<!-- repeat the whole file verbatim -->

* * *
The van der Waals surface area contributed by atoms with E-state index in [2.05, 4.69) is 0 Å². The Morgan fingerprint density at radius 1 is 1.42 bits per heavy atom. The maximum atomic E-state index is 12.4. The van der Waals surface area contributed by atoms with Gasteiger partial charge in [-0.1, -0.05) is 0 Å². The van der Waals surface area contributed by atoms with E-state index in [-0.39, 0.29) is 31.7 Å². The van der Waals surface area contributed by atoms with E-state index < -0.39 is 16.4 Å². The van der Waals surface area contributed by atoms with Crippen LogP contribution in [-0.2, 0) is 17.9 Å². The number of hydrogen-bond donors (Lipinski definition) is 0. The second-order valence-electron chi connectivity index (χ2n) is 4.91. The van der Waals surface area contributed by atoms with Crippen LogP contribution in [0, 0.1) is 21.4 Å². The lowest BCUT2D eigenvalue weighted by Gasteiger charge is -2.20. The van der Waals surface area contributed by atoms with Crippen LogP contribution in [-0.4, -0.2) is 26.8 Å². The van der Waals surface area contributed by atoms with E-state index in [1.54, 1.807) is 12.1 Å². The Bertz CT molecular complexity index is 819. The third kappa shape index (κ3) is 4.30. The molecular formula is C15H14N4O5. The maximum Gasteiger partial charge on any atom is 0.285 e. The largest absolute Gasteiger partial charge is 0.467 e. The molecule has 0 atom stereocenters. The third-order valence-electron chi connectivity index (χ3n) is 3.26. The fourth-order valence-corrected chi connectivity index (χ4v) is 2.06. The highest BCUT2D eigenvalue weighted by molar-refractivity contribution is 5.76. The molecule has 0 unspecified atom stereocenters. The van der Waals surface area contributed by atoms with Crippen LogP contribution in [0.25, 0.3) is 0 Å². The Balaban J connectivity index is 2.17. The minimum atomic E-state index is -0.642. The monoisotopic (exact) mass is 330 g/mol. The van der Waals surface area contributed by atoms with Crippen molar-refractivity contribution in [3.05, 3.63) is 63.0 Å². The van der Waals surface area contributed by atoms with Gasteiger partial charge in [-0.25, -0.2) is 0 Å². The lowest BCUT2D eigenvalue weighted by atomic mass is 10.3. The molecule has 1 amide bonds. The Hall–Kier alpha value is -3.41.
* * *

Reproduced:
The van der Waals surface area contributed by atoms with E-state index in [2.05, 4.69) is 0 Å². The Morgan fingerprint density at radius 1 is 1.42 bits per heavy atom. The maximum atomic E-state index is 12.4. The van der Waals surface area contributed by atoms with Gasteiger partial charge in [-0.1, -0.05) is 0 Å². The van der Waals surface area contributed by atoms with E-state index in [-0.39, 0.29) is 31.7 Å². The van der Waals surface area contributed by atoms with E-state index < -0.39 is 16.4 Å². The van der Waals surface area contributed by atoms with Crippen LogP contribution in [-0.2, 0) is 17.9 Å². The number of hydrogen-bond donors (Lipinski definition) is 0. The second-order valence-electron chi connectivity index (χ2n) is 4.91. The van der Waals surface area contributed by atoms with Crippen LogP contribution in [0, 0.1) is 21.4 Å². The lowest BCUT2D eigenvalue weighted by Gasteiger charge is -2.20. The van der Waals surface area contributed by atoms with Crippen LogP contribution in [-0.4, -0.2) is 26.8 Å². The van der Waals surface area contributed by atoms with E-state index in [1.54, 1.807) is 12.1 Å². The Bertz CT molecular complexity index is 819. The third kappa shape index (κ3) is 4.30. The molecular formula is C15H14N4O5. The maximum Gasteiger partial charge on any atom is 0.285 e. The largest absolute Gasteiger partial charge is 0.467 e. The molecule has 0 atom stereocenters. The third-order valence-electron chi connectivity index (χ3n) is 3.26. The fourth-order valence-corrected chi connectivity index (χ4v) is 2.06. The highest BCUT2D eigenvalue weighted by molar-refractivity contribution is 5.76. The molecule has 0 unspecified atom stereocenters. The van der Waals surface area contributed by atoms with Crippen LogP contribution in [0.25, 0.3) is 0 Å². The Balaban J connectivity index is 2.17. The minimum atomic E-state index is -0.642. The monoisotopic (exact) mass is 330 g/mol. The van der Waals surface area contributed by atoms with Crippen molar-refractivity contribution in [3.05, 3.63) is 63.0 Å². The van der Waals surface area contributed by atoms with Gasteiger partial charge in [-0.25, -0.2) is 0 Å². The lowest BCUT2D eigenvalue weighted by atomic mass is 10.3. The molecule has 1 amide bonds. The Hall–Kier alpha value is -3.41.